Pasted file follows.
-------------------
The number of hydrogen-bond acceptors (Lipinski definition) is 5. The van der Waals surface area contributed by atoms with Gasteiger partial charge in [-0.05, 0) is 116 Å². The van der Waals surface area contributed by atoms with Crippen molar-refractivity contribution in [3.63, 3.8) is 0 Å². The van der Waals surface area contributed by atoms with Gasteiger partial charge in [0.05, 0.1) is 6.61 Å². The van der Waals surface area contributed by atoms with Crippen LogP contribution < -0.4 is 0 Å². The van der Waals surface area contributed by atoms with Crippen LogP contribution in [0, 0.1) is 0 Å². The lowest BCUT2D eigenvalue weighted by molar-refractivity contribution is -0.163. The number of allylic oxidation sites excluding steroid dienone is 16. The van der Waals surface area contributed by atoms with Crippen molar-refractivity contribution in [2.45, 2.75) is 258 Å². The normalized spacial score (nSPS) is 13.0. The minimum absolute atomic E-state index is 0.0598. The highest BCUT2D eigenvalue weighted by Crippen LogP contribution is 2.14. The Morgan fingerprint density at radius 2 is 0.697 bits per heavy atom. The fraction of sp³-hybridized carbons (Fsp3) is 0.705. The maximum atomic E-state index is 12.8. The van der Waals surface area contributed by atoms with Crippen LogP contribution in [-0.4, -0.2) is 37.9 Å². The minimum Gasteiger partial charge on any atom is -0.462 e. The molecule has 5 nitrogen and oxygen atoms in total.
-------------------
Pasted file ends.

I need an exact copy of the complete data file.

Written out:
The number of hydrogen-bond acceptors (Lipinski definition) is 5. The van der Waals surface area contributed by atoms with Gasteiger partial charge in [-0.05, 0) is 116 Å². The van der Waals surface area contributed by atoms with Crippen molar-refractivity contribution in [3.63, 3.8) is 0 Å². The van der Waals surface area contributed by atoms with Gasteiger partial charge in [0.05, 0.1) is 6.61 Å². The van der Waals surface area contributed by atoms with Crippen LogP contribution < -0.4 is 0 Å². The van der Waals surface area contributed by atoms with Crippen LogP contribution in [0, 0.1) is 0 Å². The lowest BCUT2D eigenvalue weighted by molar-refractivity contribution is -0.163. The number of allylic oxidation sites excluding steroid dienone is 16. The van der Waals surface area contributed by atoms with Crippen molar-refractivity contribution in [2.45, 2.75) is 258 Å². The normalized spacial score (nSPS) is 13.0. The minimum absolute atomic E-state index is 0.0598. The highest BCUT2D eigenvalue weighted by Crippen LogP contribution is 2.14. The Morgan fingerprint density at radius 2 is 0.697 bits per heavy atom. The fraction of sp³-hybridized carbons (Fsp3) is 0.705. The maximum atomic E-state index is 12.8. The van der Waals surface area contributed by atoms with Crippen LogP contribution in [-0.4, -0.2) is 37.9 Å². The minimum Gasteiger partial charge on any atom is -0.462 e. The molecule has 5 nitrogen and oxygen atoms in total.